[unisog] token based access (WAS: Re: [unisog] VPN Protection of Wireless Networks)

Patrick O'Callaghan poc at usb.ve
Tue Dec 18 13:18:55 GMT 2001


On Mon, 2001-12-17 at 21:17, Paul L Schmehl wrote:
> Our cards have a chip and a mag stripe.  You can store "money" on the 
> cards, so they can be used in vending machines, to open the gates in 
> restricted parking lots, to open doors in restricted areas, to be part of 
> an authentication scheme, etc.
> 
> Right now we're using them for parking lots, vending machines and like a 
> debit card in the Comet Cafe (Pizza Hut, Subway, etc.).  The future plan is 
> to use them with card readers as part of the authentication process and 
> replace our present keycard entry system with them.  For authentication, 
> you'd swipe the card and then put in your id and pass to get in.
> 
> Peter is right.  They are not cheap.  But UT System mandated them, so we 
> had no choice.  I don't know the exact numbers, but it was well into the 
> six figure range.
> 
> We also had to create a SmartCard department, complete with a manager and 
> one employee (12,000 students, 2000 staff/fac).  And our network admins 
> spent significant time helping that department set up their servers, 
> because they had no technical expertise.
> 
> There aren't any batteries in these cards.  Just a programmable chip with 
> your ISO ID in it.

We recently changed our ID card system to Multos smartcards made by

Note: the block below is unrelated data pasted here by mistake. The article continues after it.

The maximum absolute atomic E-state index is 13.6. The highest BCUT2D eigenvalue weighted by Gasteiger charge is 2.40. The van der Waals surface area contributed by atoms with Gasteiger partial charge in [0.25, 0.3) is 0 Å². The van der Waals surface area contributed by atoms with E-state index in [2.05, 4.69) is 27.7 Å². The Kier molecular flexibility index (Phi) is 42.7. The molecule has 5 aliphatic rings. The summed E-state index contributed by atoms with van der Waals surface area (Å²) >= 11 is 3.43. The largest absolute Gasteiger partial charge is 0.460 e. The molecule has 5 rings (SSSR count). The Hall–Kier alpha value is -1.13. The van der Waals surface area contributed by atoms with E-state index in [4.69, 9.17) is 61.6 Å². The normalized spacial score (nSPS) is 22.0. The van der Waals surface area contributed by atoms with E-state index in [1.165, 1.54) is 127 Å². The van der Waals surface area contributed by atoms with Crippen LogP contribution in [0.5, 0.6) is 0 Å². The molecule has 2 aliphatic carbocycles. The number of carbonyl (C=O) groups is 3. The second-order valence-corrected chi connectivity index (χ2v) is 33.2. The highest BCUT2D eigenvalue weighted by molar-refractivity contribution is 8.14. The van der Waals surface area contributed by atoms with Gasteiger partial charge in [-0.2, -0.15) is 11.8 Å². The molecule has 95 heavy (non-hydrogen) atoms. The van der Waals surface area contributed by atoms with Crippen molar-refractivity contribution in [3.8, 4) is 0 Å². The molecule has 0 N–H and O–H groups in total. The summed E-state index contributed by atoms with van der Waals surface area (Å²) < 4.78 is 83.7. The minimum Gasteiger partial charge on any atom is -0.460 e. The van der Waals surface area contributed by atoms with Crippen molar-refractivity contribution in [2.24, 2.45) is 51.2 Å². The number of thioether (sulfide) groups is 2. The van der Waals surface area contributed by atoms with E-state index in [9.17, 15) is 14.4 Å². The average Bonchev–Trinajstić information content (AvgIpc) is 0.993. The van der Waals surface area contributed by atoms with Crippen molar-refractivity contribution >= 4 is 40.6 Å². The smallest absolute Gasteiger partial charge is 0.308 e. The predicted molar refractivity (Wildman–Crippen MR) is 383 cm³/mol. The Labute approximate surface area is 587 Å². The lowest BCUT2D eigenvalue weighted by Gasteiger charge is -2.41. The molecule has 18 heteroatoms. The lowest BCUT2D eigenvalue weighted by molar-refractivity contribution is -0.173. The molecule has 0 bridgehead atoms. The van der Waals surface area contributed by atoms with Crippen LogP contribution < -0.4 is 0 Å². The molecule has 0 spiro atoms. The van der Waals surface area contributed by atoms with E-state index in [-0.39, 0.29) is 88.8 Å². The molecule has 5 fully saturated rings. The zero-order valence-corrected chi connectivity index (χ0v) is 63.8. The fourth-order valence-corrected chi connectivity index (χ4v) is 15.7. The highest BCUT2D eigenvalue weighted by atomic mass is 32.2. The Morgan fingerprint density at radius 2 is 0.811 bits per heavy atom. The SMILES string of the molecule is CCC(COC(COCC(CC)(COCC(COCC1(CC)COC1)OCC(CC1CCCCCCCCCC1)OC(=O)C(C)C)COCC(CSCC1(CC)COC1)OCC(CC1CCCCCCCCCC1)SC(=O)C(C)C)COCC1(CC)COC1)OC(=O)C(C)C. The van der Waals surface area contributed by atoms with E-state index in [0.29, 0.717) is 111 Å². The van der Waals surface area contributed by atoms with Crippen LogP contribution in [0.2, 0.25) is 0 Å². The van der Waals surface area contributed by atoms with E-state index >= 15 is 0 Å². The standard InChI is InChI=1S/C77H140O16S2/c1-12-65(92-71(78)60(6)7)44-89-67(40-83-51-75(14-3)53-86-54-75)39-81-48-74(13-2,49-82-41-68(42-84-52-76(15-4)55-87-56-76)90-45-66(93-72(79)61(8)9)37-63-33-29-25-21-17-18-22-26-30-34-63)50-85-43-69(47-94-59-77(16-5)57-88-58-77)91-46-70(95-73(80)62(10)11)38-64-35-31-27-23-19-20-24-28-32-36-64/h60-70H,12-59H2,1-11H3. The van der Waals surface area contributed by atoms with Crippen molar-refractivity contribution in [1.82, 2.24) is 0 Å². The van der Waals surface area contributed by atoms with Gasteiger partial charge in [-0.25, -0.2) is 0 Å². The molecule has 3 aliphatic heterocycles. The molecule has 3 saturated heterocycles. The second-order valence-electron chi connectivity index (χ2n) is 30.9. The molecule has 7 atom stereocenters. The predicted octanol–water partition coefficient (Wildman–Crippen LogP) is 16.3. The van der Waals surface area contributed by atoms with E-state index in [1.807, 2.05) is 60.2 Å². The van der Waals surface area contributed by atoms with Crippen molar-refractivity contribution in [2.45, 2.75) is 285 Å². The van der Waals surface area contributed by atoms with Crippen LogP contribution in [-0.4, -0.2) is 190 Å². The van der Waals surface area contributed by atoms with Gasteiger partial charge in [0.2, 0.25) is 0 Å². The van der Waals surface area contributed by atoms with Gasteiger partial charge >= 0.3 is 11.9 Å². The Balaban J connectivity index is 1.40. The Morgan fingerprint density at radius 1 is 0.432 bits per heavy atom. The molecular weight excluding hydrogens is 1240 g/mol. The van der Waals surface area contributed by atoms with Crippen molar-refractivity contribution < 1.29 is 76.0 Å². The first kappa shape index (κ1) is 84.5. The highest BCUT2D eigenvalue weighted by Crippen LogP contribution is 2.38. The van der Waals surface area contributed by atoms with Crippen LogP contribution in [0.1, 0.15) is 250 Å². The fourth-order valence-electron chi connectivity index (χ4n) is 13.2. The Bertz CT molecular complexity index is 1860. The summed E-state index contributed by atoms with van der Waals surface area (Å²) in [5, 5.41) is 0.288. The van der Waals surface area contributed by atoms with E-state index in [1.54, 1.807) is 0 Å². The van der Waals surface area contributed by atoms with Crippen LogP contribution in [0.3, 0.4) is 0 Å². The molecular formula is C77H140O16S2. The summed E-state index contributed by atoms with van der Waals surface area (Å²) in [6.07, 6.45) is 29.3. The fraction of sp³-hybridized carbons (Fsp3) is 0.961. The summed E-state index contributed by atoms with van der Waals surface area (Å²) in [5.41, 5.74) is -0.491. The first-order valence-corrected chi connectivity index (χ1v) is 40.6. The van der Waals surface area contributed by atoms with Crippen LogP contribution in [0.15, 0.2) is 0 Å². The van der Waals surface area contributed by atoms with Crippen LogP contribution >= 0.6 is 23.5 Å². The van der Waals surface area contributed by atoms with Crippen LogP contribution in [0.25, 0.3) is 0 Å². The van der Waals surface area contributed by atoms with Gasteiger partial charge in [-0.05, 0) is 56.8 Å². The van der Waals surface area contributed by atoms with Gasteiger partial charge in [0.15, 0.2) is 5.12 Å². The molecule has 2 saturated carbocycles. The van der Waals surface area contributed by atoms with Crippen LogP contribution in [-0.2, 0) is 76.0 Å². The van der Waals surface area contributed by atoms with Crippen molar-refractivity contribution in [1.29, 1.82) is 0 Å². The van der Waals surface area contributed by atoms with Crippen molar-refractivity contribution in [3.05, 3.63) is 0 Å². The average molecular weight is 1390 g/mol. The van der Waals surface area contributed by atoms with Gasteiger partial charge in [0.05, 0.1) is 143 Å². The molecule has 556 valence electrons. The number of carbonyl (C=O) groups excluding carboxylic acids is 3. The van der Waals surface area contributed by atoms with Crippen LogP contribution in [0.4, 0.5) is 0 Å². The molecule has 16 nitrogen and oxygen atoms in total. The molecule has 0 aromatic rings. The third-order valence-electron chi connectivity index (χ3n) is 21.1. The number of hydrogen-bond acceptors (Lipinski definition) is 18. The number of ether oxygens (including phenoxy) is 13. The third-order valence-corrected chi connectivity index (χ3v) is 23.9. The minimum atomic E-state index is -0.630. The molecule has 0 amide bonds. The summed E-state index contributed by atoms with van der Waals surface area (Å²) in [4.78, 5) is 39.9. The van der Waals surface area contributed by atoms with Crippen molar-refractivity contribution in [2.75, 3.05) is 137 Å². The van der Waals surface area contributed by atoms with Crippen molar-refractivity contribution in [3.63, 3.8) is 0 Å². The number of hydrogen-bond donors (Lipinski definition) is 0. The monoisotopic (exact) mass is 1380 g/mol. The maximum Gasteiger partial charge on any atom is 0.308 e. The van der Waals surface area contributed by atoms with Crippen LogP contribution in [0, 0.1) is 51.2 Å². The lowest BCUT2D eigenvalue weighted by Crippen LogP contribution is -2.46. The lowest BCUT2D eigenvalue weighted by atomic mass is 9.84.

Gemplus (a local bank covered much of the cost because they wanted to
promote their electronic purse, which is Mondex BTW). We were keen on
using them as tokens for online access but it turned out the ones we got
are not really suitable; for example we can't access the on-card crypto
functions so they're no use for storing certificates. Other cards do
allow this stuff, so go in with your eyes open (we were blinded by the
prospect of saving lots of money, and by the fact that none of us knew
enough about the differences between various cards at the time). Note
that if your card can hold money, the banks seem to get nervous about
allowing just anyone to program them, even though Multos is supposed to
keep applications separate. YMMV of course.

For those interested, there's a lively mailing list on using smartcards
under Linux (most development environments are for Windows). You can
subscribe by sending:

	subscribe sclinux

in the body of a message to <Majordomo at linuxnet.com>

poc



More information about the unisog mailing list